In terms of cataract surgery, the Victus is only approved for anterior capsulotomies in the United States. In the future, surgeons hope nuclear segmentation will become available. (Image courtesy Sheraz Daya, MD.)

Last month, the Food and Drug Administration approved Bausch + Lomb/Technolas Perfect Vision’s Victus femtosecond laser for sale in the United States. Though there are femtosecond lasers here that are approved to create LASIK flaps, and others approved for anterior capsulotomies in cataract surgery, the Victus is the first that can do both. Theoretically, this dual-functionality gives surgeons more options in their practice, potentially yielding more bang for the buck. Here’s a look at the system’s features and the impressions of international surgeons who’ve used it.
How to Use It
As surgeons get acquainted with a new femtosecond laser, whether for use in LASIK or cataract, one of the steps they focus on the most is docking, since every laser does it a little differently and it’s so crucial to the success of the procedure. Victus users say the laser docks a little differently than other lasers surgeons may have used in the past.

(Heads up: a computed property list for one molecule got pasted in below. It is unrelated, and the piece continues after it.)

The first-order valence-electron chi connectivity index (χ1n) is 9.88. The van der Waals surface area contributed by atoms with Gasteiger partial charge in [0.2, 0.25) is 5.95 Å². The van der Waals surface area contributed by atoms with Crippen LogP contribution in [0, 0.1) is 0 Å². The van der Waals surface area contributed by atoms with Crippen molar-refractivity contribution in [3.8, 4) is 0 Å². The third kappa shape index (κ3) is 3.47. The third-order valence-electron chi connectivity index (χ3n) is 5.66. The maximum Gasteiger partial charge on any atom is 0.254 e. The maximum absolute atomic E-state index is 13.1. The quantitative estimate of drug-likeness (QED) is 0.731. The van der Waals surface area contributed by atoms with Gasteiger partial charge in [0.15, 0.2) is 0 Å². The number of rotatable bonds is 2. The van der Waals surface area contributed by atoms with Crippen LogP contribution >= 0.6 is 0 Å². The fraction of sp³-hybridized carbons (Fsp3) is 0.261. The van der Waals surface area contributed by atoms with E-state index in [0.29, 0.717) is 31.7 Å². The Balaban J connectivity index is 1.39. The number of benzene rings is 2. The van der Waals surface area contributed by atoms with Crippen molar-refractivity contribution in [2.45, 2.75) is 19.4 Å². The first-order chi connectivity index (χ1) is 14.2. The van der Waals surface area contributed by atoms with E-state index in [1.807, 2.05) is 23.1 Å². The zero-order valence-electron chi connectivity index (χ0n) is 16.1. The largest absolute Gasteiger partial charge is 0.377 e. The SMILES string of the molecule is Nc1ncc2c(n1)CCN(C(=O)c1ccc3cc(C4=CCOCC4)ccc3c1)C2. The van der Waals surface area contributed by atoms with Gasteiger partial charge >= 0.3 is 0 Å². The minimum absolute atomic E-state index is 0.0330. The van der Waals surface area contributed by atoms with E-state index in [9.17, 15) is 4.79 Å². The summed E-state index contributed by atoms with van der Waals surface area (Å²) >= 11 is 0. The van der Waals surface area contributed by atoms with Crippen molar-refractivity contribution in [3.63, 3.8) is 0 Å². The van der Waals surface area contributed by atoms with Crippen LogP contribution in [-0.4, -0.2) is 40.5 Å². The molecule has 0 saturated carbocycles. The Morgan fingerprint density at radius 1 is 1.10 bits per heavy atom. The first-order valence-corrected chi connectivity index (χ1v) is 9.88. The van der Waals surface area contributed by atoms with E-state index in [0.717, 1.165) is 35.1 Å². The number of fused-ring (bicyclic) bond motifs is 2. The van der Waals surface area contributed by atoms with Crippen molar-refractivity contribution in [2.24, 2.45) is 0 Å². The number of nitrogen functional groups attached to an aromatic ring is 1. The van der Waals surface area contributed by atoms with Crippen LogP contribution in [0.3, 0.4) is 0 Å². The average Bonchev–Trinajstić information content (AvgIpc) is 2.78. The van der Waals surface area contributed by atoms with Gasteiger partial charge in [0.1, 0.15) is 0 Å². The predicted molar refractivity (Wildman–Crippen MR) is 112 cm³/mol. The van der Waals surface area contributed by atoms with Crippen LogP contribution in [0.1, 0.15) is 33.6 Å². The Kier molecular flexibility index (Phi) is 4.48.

With the Victus, there are two pieces used for docking: a suction ring that is applied to the patient’s eye and a cone on the laser that fits into the ring. “The suction ring is very much like the Intralase’s, and we center it using a microscope,” explains Sheraz Daya, MD, medical director of the Centre for Sight in London, England, and consultant to Bausch + Lomb. “We then add a few drops of either BSS or, in our case, tetracaine to the interface when suction is on and move the laser cone to the interface, docking it gingerly. We watch the process on OCT and an HD screen to monitor how far we’re going, because it’s a curved interface against a flat planar meniscus of fluid on the eye, so it’s quite common to get a bubble there. As soon as that bubble disappears due to bringing the cone closer to the cornea, we clip the ring onto the laser and that’s it. At that point, we make sure we’ve identified some fluid at least on the sides if not all the way across, meaning it’s kind of a semi-fluid interface.”